The somewhat worrying answer is: he doesn't. For, if he did he wouldn't have made Merchant deliver, over 575 closely printed pages, the low-down on what the jacket calls our "shaken mutating times". As it turns out, in Merchant's hands, our times get shaken and mutated beyond recognition. This is primarily because he has an overly excitable mind, prone to crazy-cult-like visions of the world's end; and his outlook, for all his wide experience and learning, is decidedly narrow: for example, our mutating times are represented for him by the celebrity netherworld of drug-and-porn addictions, secret derangements, religious rebirths, suicide and murder (Elton John, Bob Dylan, Versace: they are all here, shaken and mutated).
In between, Merchant keeps referring to the story of the love between the rock stars, Ormus Cama and Vina Apsara, the great love spanning several continents that is ballyhooed throughout the novel ("never were there such lovers, never had feeling of such depth, such magnificence, been felt by other mortals"), but not actually shown in any detail. We do get some slick teaser-trailers: "For even as the German poet Novalis, 'he who clears new territory," took a single look at 12-year-old Sophie von Kuhn and was doomed, in that instant, to an absurd love, followed by tuberculosis, and Romanticism, just so that 19-year-old Ormus Cama, the most handsome young fellow in Bombay, fell for 12-year-old Vina, fell flat, as if someone had pushed him in the back."
We don't hear of Novalis again; he has been deployed in the same manner as the Flower Duet from Lakme in the British Airways advert: the glamour and prestige of a highbrow name used to varnish kitsch, such copywriter's phrases as 'the most handsome young fellow in Bombay'. Merchant carries on in this vein, nimbly and shallowly adapting other people's stories, now quoting Bakhtin, now Panofsky, "At my worst," he claims, "I have been a cacophony, a mass of human noises." Actually, even at his best, he remains a marvel of clotted sententiousness:
"Death is more than love or is it. Art is more than love or is it. Love is more than death and art, or not. This is the subject. This is the subject. This is it."
"The past is not less valuable because it is no longer the present. In fact, it's more important, because forever unseen."
"The pursuit of love beyond death is a harsh and joyless chase."
"Feet of clay will cripple us too, in our turn. Life's bruises demythologise us all. The earth gapes. It can wait. There's plenty of time."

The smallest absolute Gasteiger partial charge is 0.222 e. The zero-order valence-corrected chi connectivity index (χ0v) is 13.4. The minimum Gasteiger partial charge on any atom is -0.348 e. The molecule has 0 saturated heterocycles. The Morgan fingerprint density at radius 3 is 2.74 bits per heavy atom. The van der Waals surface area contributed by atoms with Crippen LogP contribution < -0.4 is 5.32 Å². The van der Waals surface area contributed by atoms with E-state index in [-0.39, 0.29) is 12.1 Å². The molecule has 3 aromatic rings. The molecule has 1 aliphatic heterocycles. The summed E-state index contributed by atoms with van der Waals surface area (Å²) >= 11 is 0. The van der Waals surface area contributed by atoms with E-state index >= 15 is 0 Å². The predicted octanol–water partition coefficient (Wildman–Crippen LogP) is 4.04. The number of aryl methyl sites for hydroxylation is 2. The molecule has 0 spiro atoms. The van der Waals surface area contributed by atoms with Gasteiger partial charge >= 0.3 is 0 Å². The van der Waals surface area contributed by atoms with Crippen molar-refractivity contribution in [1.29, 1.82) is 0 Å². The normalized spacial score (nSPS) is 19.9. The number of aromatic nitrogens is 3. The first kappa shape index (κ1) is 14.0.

"Time drips, floats, stretches, shrinks, passes."
What else does it do? The utter fatuity of these formulations seems not to bother Rushdie, or the fact that much of the novel proceeds by hearsay. "All this is well-known" is one of the lazy phrases used for glossing over a crucial event; the empty label "famous" is often clamped on to characters and events as the narrator fastforwards to more Great Thoughts on what is and what might be. At one point, the narrator, caught within the coils of one of his own spiralling digressions, starts reciting the news bulletin of the day in order to place the action, or lack of it: "Race riots in Watts...Edward Heath elected Tory leader..." and so on. Such famous historical events as the Kennedy assassination are tossed in for no apparent reason than to give a frisson to the news-weary reader alert enough to spot the clues.
Inserting fictional protagonists into world events is one of the gimmicks Rushdie picked up from The Tin Drum. But whereas Midnight's Children and Shame were idiosyncratic private histories of the sub-continent, lefty Forrest Gumps in prose, The Ground Beneath Her Feet is a garish collage of tabloid headlines about the lifestyles-as opposed to lives-of the rich and famous. Vina Apsara never quite breaks free from the reams of printed paper devoted in our times to Madonna, Yoko Ono, and-spot the clues here-the rich, famous and beautiful woman with the playboy lover, whose dramatic and tragically early death unexpectedly caused an explosion of grief across the globe.
According to the narrator, tragedy also attends the life of Ormus Cama, but we don't see or feel it: it lies trapped in the maudlin unauthorised biographies of John Lennon and Freddie Mercury from which Ormus Cama has been assembled. Both Vina and Ormus as well as assorted band managers, record company owners, bodyguards and groupies occupy hundreds of pages, slowly going through the motions of wasting their own and other people's lives, all of them just about as vivid as the grainy paparazzi pictures in Sun and the National Enquirer.